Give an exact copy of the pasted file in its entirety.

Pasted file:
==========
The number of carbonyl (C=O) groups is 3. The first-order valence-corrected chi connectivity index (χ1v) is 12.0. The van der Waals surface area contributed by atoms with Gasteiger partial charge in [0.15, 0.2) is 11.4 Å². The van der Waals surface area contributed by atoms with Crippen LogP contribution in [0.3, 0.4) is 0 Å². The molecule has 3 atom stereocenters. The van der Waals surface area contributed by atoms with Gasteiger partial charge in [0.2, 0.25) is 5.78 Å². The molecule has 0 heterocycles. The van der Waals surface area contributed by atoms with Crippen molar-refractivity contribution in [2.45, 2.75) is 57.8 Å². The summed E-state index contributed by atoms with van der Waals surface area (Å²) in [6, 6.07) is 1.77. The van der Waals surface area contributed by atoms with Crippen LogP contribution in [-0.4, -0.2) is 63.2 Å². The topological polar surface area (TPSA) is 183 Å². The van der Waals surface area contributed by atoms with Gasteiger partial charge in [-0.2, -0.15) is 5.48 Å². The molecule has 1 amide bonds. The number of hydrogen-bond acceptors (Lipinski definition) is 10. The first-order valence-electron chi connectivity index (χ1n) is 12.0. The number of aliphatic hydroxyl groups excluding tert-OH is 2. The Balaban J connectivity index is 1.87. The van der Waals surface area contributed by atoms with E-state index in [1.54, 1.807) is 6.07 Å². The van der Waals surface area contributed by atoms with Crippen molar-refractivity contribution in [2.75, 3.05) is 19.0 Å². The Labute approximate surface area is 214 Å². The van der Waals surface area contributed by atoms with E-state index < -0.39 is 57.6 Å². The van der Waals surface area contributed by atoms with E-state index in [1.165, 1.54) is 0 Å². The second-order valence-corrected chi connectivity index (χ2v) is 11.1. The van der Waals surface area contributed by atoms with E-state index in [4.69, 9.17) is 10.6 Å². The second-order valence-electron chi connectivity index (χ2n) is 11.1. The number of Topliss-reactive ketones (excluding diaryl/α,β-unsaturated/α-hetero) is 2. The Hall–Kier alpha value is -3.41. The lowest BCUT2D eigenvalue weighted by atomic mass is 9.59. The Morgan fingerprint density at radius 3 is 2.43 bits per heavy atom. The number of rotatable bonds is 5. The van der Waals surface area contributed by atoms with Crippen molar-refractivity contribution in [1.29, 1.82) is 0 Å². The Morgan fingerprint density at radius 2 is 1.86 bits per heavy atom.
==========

The number of carbonyl (C=O) groups is 3. The first-order valence-corrected chi connectivity index (χ1v) is 12.0. The van der Waals surface area contributed by atoms with Gasteiger partial charge in [0.15, 0.2) is 11.4 Å². The van der Waals surface area contributed by atoms with Crippen LogP contribution in [0.3, 0.4) is 0 Å². The molecule has 3 atom stereocenters. The van der Waals surface area contributed by atoms with Gasteiger partial charge in [0.2, 0.25) is 5.78 Å². The molecule has 0 heterocycles. The van der Waals surface area contributed by atoms with Crippen molar-refractivity contribution in [2.45, 2.75) is 57.8 Å². The summed E-state index contributed by atoms with van der Waals surface area (Å²) in [6, 6.07) is 1.77. The van der Waals surface area contributed by atoms with Crippen LogP contribution in [-0.4, -0.2) is 63.2 Å². The topological polar surface area (TPSA) is 183 Å². The van der Waals surface area contributed by atoms with Gasteiger partial charge in [-0.2, -0.15) is 5.48 Å². The molecule has 1 amide bonds. The number of hydrogen-bond acceptors (Lipinski definition) is 10. The first-order valence-electron chi connectivity index (χ1n) is 12.0. The number of aliphatic hydroxyl groups excluding tert-OH is 2. The Balaban J connectivity index is 1.87. The van der Waals surface area contributed by atoms with E-state index in [1.54, 1.807) is 6.07 Å². The van der Waals surface area contributed by atoms with Crippen molar-refractivity contribution in [2.75, 3.05) is 19.0 Å². The Labute approximate surface area is 214 Å². The van der Waals surface area contributed by atoms with E-state index < -0.39 is 57.6 Å². The van der Waals surface area contributed by atoms with E-state index in [1.165, 1.54) is 0 Å². The second-order valence-corrected chi connectivity index (χ2v) is 11.1. The van der Waals surface area contributed by atoms with E-state index in [4.69, 9.17) is 10.6 Å². The second-order valence-electron chi connectivity index (χ2n) is 11.1. The number of Topliss-reactive ketones (excluding diaryl/α,β-unsaturated/α-hetero) is 2. The Hall–Kier alpha value is -3.41. The lowest BCUT2D eigenvalue weighted by atomic mass is 9.59. The Morgan fingerprint density at radius 3 is 2.43 bits per heavy atom. The number of rotatable bonds is 5. The van der Waals surface area contributed by atoms with Crippen molar-refractivity contribution in [1.29, 1.82) is 0 Å². The Morgan fingerprint density at radius 2 is 1.86 bits per heavy atom.